Do not dispose of medications in wastewater (e.g. down the sink or in the toilet) or in household garbage. Ask your pharmacist how to dispose of medications that are no longer needed or have expired.
Do not take this medication if you:
Many medications can cause side effects. A side effect is an unwanted response to a medication when it is taken in normal doses. Side effects can be mild or severe, temporary or permanent.
The side effects listed below are not experienced by everyone who takes this medication. If you are concerned about side effects, discuss the risks and benefits of this medication with your doctor.
The following side effects have been reported by at least 1% of people taking this medication. Many of these side effects can be managed, and some may go away on their own over time.
Contact your doctor if you experience these side effects and they are severe or bothersome. Your pharmacist may be able to advise you on managing side effects.
Although most of these side effects listed below don’t happen very often, they could lead to serious problems if you do not seek medical attention.
Check with your doctor as soon as possible if any of the following side effects occur:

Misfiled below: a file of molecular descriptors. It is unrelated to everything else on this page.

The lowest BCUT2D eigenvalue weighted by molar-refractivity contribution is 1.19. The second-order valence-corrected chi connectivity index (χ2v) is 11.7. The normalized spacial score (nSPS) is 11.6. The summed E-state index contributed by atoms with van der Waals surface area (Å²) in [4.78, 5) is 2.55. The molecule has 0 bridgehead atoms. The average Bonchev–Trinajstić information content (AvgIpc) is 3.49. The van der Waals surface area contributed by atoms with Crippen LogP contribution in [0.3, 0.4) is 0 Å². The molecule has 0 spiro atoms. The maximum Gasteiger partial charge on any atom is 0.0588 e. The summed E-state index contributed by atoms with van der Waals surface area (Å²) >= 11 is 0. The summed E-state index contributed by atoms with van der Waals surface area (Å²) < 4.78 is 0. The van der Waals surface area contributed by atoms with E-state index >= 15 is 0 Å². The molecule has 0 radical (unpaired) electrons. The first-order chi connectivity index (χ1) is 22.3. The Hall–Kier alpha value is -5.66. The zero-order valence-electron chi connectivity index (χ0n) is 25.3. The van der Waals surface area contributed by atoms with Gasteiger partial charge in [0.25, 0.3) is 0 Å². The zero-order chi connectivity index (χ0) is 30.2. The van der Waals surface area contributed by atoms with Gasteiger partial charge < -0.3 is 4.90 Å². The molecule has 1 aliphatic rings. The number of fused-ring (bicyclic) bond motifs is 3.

Stop taking the medication and seek immediate medical attention if any of the following occur:
Some people may experience side effects other than those listed. Check with your doctor if you notice any symptom that worries you while you are taking this medication.
Before you begin using a medication, be sure to inform your doctor of any medical conditions or allergies you may have, any medications you are taking, whether you are pregnant or breast-feeding, and any other significant facts about your health. These factors may affect how you should use this medication.
HEALTH CANADA ADVISORY
October 30, 2020
Health Canada has issued new restrictions concerning the use of non-steroidal anti-inflammatory drugs (NSAIDs). To read the full Health Canada Advisory, visit Health Canada’s web site at www.hc-sc.gc.ca.
Alcohol: People taking this medication should not drink alcohol, as this can increase the risk of stomach problems with the medication.
Allergic reactions: If you have had a reaction to acetylsalicylic acid (ASA) or other NSAIDs (e.g., ibuprofen, ketoprofen, diclofenac) that included a runny nose, itchy skin rash, nasal polyps, or shortness of breath and wheezing, you should not take this medication. If you experience symptoms of a severe allergic reaction (e.g., hives; difficulty breathing, wheezing; swelling of the face, tongue, or throat), get immediate medical attention.